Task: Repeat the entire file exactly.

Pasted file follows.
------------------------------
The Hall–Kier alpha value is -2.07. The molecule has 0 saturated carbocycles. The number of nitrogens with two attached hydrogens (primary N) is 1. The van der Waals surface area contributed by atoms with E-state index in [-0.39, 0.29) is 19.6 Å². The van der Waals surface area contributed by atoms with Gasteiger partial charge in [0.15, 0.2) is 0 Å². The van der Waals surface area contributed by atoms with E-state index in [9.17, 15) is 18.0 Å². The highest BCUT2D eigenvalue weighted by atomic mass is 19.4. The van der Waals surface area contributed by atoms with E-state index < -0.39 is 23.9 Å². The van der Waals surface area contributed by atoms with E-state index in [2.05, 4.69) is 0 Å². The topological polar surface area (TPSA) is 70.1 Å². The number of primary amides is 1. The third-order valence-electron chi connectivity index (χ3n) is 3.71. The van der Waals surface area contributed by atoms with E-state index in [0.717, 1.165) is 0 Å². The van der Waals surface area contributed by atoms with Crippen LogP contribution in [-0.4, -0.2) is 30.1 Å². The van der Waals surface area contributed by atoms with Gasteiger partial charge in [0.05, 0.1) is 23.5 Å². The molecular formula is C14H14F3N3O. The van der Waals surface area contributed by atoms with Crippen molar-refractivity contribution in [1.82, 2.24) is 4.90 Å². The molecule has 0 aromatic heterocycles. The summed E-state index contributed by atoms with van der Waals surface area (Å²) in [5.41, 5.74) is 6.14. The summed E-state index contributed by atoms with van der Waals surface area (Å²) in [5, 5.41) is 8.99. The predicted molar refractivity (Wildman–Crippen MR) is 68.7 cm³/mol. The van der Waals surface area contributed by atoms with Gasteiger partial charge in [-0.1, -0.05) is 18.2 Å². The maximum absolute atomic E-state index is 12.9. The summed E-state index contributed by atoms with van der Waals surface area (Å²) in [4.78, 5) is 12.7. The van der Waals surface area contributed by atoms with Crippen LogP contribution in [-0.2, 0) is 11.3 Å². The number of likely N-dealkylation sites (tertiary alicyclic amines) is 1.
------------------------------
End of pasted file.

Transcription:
The Hall–Kier alpha value is -2.07. The molecule has 0 saturated carbocycles. The number of nitrogens with two attached hydrogens (primary N) is 1. The van der Waals surface area contributed by atoms with E-state index in [-0.39, 0.29) is 19.6 Å². The van der Waals surface area contributed by atoms with Gasteiger partial charge in [0.15, 0.2) is 0 Å². The van der Waals surface area contributed by atoms with E-state index in [9.17, 15) is 18.0 Å². The highest BCUT2D eigenvalue weighted by atomic mass is 19.4. The van der Waals surface area contributed by atoms with E-state index < -0.39 is 23.9 Å². The van der Waals surface area contributed by atoms with E-state index in [2.05, 4.69) is 0 Å². The topological polar surface area (TPSA) is 70.1 Å². The number of primary amides is 1. The third-order valence-electron chi connectivity index (χ3n) is 3.71. The van der Waals surface area contributed by atoms with E-state index in [0.717, 1.165) is 0 Å². The van der Waals surface area contributed by atoms with Crippen LogP contribution in [-0.4, -0.2) is 30.1 Å². The van der Waals surface area contributed by atoms with Gasteiger partial charge in [0.05, 0.1) is 23.5 Å². The molecular formula is C14H14F3N3O. The van der Waals surface area contributed by atoms with Crippen molar-refractivity contribution in [1.82, 2.24) is 4.90 Å². The molecule has 0 aromatic heterocycles. The summed E-state index contributed by atoms with van der Waals surface area (Å²) in [5.41, 5.74) is 6.14. The summed E-state index contributed by atoms with van der Waals surface area (Å²) in [5, 5.41) is 8.99. The predicted molar refractivity (Wildman–Crippen MR) is 68.7 cm³/mol. The van der Waals surface area contributed by atoms with Gasteiger partial charge in [-0.1, -0.05) is 18.2 Å². The maximum absolute atomic E-state index is 12.9. The summed E-state index contributed by atoms with van der Waals surface area (Å²) in [4.78, 5) is 12.7. The van der Waals surface area contributed by atoms with Crippen LogP contribution in [-0.2, 0) is 11.3 Å². The number of likely N-dealkylation sites (tertiary alicyclic amines) is 1.